The researchers looked at data from the Fatality Analysis Reporting system (FARS) (a database of all police- reported motor vehicle crashes resulting in at least one fatality) between 1982 and 1990 and then assessed the strength of each state's legislation (using a scoring system) aimed at preventing underage drinking. Based on the FARS data for each state, the authors were able to determine the impact of the state's individual laws on underage drinking and driving fatalities.
To reduce youth drinking and alcohol-related problems, the federal government passed legislation in 1984 that provided for a uniform minimum legal drinking age (MLDA) of 21 throughout the United States. Threatened by the loss of federal highway funds, by 1988, every state that had a lower MLDA had raised its minimum legal age for both the purchase and possession of alcohol to 21. All the states and the District of Columbia also have passed laws prohibiting the furnishing or selling of alcohol to those younger than age 21, many at the same time as they passed the two "core MLDA laws."
Considerable evidence exists that such laws can influence underage alcohol related traffic fatalities. From 1988 to 1995, alcohol-related traffic fatalities for youth aged 15 declined from 4187 to 2212, a 47% decrease, with wide variability in these declines between states. But until now, Fell said, it had been difficult for researchers to pinpoint the precise effect of the change in the drinking age because of other confounding factors.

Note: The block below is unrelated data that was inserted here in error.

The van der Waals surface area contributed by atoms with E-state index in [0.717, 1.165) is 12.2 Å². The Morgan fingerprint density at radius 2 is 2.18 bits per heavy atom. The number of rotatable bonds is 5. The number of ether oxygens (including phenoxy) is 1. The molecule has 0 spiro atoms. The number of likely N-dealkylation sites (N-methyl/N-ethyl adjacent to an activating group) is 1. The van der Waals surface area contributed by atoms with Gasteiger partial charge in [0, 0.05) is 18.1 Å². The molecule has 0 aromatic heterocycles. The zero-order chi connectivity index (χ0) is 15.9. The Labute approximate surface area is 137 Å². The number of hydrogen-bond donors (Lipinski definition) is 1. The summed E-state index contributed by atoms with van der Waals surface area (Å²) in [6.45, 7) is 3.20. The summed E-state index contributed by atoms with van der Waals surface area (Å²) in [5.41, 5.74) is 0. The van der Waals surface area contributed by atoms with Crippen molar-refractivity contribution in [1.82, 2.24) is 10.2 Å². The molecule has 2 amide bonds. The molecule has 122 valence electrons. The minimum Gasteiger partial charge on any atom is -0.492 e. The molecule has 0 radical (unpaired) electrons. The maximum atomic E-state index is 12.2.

"Some have argued that the declining numbers are due to a general decrease in drunk driving, or because of the lowering of the BAC limit, or better cars and better roads. But we controlled for all of these to the extent possible in this study."
According to MADD, in 2008 the following states have introduced legislation to lower the drinking age: Minnesota, Wisconsin, Louisiana, Kentucky (for military), South Carolina (for military), Vermont (to study lowering the MLDA), South Dakota (as a ballot initiative) and Missouri (as a ballot initiative).
The Substance Abuse Policy Research Program (www.saprp.org) of the Robert Wood Johnson Foundation funds research into policies related to alcohol, tobacco and illegal drugs.
The Robert Wood Johnson Foundation focuses on the pressing health and health care issues facing our country. As the nation's largest philanthropy devoted exclusively to improving the health and health care of all Americans, the Foundation works with a diverse group of organizations and individuals to identify solutions and achieve comprehensive, meaningful and timely change. For more than 30 years the Foundation has brought experience, commitment, and a rigorous, balanced approach to the problems that affect the health and health care of those it serves. Helping Americans lead healthier lives and get the care they need—the Foundation expects to make a difference in our lifetime. For more information, visit www.rwjf.org.